Category Archives: Sufficiency of Scripture

How to tell if your church loves money more than Jesus…

Three steps…

1) Determine how Jesus would vote in an upcoming election. This is by far the most difficult step but still possible. The Bible is His revelation and speaks to all areas of life. So voting is in there, based on candidates who uphold justice (Romans 13).

2) Have the pastor preach on the evils and virtues of candidates and who the Bible is telling us to vote for.

3) Wait for someone to bring up the loss of the church’s tax-exempt status as a reason not to inform people of the Bible’s bearing on the voting booth.

You can determine three things from this actually: 1) need for more Bible study; 2) need for a more courageous pastor; 3) need to remove money (and any of its stanch advocates) as an obstacle to faith.

Example case: Obama is pro-abortion; McCain (though far from perfect) is anti-abortion and pro-life; the Bible is anti-abortion and pro-life. Vote McCain, if for no other reason than his standing on the most important issue facing the United States – the murder of unborn children.

Sufficient Scripture 5

So, should we take out the garbage before we water the plants or the other way around and where is this found in Scripture?

This is not as straight forward of a question as I made it sound. Scripture does not dictate any command about the priorities of trash removal over plant care.

In exploring the Westminster Confession, chapter 1 section 6, after the verses we’ve reviewed it states: “Nevertheless we acknowledge the inward illumination of the Spirit of God to be necessary for the saving understanding of such things as are revealed in the Word”. Now, we know that we are saved by God’s grace through faith in the finished work of Christ Jesus only. We can also see in Scripture that our obedience is evidence of our salvation. When section 6 says that we rely on the illumination of the Spirit of God for saving understanding of such things (such things that were listed in the previous sentence: “man’s salvation, faith, and life”), the saving understanding of life is that we need to be obedient to God’s Word throughout our life, which is the evidence that Scripture promises. The Westminster Confession tells us that the work of the Holy Spirit is done through the Word of God in such a way that we are taught how to give evidence of our faith which extends beyond the direct commands of the Bible.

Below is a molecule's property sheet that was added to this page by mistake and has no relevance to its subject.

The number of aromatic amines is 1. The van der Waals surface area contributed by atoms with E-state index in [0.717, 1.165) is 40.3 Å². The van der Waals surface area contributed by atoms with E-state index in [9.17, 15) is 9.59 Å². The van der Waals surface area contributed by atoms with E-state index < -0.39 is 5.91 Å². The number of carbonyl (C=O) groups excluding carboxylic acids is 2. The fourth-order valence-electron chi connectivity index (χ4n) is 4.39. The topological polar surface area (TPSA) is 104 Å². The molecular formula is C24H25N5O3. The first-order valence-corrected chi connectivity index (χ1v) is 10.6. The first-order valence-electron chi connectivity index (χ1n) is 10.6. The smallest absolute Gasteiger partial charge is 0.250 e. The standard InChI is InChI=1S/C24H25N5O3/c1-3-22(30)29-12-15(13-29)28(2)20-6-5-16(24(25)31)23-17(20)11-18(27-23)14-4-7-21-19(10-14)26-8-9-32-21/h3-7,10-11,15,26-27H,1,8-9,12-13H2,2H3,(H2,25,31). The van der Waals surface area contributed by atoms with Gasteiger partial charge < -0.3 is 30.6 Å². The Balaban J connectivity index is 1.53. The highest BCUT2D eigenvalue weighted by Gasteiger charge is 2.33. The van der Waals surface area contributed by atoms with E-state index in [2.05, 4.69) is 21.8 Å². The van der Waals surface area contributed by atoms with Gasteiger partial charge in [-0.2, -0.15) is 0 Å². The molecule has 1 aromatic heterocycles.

Does the Bible say the same thing? First, the Word of God is living (Hebrews 4:12). It is relevant at all times because it is alive. It’s alive because of its divine authorship. Second, when 2 Timothy 3:16-17 said that all scripture was profitable for training in righteousness in order that the believer might be equipped for every good work, it does not promise to give us steps for every situation. Rather the Bible uses teaching, reproof, correction, and training in righteousness to equip us for every good work. The Bible is the tool the Holy Spirit uses to sanctify us – equip us, change us, make us like the subject of Scripture – Jesus Christ.

Sufficient Scripture 4

In this post we will look at 2 Tim 3:14-17 and its impact on the doctrine of the sufficiency of Scripture.

Without delay, 2 Timothy 3:14-17 (ESV) reads,

14But as for you, continue in what you have learned and have firmly believed, knowing from whom you learned it15and how from childhood you have been acquainted with the sacred writings, which are able to make you wise for salvation through faith in Christ Jesus. 16All Scripture is breathed out by God and profitable for teaching, for reproof, for correction, and for training in righteousness, 17that the man of God may be competent, equipped for every good work.